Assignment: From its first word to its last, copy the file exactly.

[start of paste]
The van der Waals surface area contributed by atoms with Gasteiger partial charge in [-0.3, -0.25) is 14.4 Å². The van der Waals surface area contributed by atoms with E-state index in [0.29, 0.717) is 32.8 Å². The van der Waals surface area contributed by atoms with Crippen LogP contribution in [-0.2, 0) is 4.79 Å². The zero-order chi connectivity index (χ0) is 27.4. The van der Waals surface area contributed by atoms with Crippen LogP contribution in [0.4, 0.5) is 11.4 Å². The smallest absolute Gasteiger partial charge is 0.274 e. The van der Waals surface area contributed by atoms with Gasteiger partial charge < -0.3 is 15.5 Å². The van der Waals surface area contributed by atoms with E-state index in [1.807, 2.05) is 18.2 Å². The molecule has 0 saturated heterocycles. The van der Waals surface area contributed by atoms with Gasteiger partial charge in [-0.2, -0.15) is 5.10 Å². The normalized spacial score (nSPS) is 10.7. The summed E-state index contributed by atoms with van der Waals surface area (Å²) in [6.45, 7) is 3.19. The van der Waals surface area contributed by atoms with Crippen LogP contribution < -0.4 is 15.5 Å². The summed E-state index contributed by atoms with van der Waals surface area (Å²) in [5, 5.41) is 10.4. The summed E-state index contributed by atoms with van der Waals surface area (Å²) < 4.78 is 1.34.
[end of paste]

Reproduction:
The van der Waals surface area contributed by atoms with Gasteiger partial charge in [-0.3, -0.25) is 14.4 Å². The van der Waals surface area contributed by atoms with E-state index in [0.29, 0.717) is 32.8 Å². The van der Waals surface area contributed by atoms with Crippen LogP contribution in [-0.2, 0) is 4.79 Å². The zero-order chi connectivity index (χ0) is 27.4. The van der Waals surface area contributed by atoms with Crippen LogP contribution in [0.4, 0.5) is 11.4 Å². The smallest absolute Gasteiger partial charge is 0.274 e. The van der Waals surface area contributed by atoms with Gasteiger partial charge < -0.3 is 15.5 Å². The van der Waals surface area contributed by atoms with E-state index in [1.807, 2.05) is 18.2 Å². The molecule has 0 saturated heterocycles. The van der Waals surface area contributed by atoms with Gasteiger partial charge in [-0.2, -0.15) is 5.10 Å². The normalized spacial score (nSPS) is 10.7. The summed E-state index contributed by atoms with van der Waals surface area (Å²) in [6.45, 7) is 3.19. The van der Waals surface area contributed by atoms with Crippen LogP contribution < -0.4 is 15.5 Å². The summed E-state index contributed by atoms with van der Waals surface area (Å²) in [5, 5.41) is 10.4. The summed E-state index contributed by atoms with van der Waals surface area (Å²) < 4.78 is 1.34.